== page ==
Originally posted September 16, 2022
They say that light hangs timeless in an eternal now.
They say that each glimmer of starlight is a glimpse of grace; that heaven lurks among those twinkling pinpricks and only light will ever be truly saved, in that eternity lingering between emission and absorption.
It's obvious if you have the nose to smell it. Few do, and fewer bother.
Sunlight is clean and fresh, as warm and welcoming as a corpse whose blood has not yet remembered to cool. Moonlight is dripping blood and petrichor, familiar as any reflection's smile.
But starlight ...
You can't smell it most of the time. It's so faint, so tenuous: drowned in sunlight and moonlight and citylight, diffused by pollution and eagerly slurped up by those vast fungal shapes thronging hungrily through the atmosphere. Everything has to be perfect.
Go out into the woods on a clear night, a night when the moon hides her face in shame and the sun has fallen deeper than any broken halo. Find a time when the sky is unbroken and empty, when the stars cannot help but dance before your eyes.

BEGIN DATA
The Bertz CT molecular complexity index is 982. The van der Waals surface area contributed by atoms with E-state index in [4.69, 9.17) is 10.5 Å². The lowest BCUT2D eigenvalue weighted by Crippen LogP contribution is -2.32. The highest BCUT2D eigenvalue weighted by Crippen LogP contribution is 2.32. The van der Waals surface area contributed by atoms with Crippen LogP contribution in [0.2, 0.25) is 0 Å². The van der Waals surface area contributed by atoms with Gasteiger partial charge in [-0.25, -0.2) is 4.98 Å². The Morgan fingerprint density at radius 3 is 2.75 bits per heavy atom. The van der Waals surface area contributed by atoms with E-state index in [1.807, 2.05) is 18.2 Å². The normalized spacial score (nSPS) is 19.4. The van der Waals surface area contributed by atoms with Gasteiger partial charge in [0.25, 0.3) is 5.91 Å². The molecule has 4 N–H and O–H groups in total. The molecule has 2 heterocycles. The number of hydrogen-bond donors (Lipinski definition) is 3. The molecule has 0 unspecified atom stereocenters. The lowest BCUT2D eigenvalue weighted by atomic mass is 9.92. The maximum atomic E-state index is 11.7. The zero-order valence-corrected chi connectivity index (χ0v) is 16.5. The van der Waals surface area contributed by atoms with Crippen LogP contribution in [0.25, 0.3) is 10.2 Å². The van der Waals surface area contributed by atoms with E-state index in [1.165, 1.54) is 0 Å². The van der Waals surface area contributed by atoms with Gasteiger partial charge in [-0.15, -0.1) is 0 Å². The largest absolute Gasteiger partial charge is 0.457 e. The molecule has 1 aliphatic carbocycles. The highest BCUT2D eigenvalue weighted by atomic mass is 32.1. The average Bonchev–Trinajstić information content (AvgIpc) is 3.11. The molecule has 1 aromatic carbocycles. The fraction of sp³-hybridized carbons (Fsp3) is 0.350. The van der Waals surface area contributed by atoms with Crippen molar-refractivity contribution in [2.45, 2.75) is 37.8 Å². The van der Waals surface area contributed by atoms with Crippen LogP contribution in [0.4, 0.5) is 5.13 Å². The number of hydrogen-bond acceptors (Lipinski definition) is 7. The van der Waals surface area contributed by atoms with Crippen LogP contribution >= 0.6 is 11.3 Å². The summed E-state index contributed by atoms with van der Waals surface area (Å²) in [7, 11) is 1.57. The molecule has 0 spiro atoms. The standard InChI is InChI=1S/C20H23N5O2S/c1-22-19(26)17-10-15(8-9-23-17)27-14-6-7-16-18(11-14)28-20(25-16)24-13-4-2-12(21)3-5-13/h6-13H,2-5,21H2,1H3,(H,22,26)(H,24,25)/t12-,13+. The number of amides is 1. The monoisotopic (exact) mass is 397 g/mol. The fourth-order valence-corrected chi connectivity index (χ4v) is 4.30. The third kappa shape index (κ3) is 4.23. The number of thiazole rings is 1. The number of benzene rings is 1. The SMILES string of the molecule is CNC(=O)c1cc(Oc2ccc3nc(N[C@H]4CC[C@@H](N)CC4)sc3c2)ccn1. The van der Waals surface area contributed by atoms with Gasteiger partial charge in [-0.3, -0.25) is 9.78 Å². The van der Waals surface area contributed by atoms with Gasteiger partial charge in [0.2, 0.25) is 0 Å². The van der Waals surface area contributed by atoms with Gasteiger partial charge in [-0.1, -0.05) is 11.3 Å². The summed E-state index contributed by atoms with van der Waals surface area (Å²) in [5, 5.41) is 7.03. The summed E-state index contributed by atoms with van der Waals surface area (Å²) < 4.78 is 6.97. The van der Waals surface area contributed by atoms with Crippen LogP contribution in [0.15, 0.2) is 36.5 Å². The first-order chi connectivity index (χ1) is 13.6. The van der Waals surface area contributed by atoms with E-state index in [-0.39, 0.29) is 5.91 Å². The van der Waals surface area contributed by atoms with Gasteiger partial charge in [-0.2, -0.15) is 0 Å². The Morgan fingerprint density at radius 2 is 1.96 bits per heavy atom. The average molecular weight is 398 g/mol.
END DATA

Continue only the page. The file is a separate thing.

Open your mind.
Heaven is full of rot.
There's no such thing as a timeless now, no eternal grace—light is dead and rotting, and in those vast gulfs between There and Here it passes far beyond any sense of mundane decay: endless ecosystems of filth rise and fall in the fetid star-filled void.
Starlight drips and reeks and rots, a smell that permeates all that it touches, endless hunger's grasping fingers thoughtlessly smearing their corruption across unwary matter—it hurts, oh how it hurts, it grasps my nose and clenches my stomach and tears my throat to ribbons—
There is nothing waiting up there, nothing, just corpses that don't know they're dead and heaven's putrid effluvia, nothing but hunger sinking in and running through the veins and remaking everything it touches—
Pray for cloudy nights, unwary traveler; pray that fungus saves us.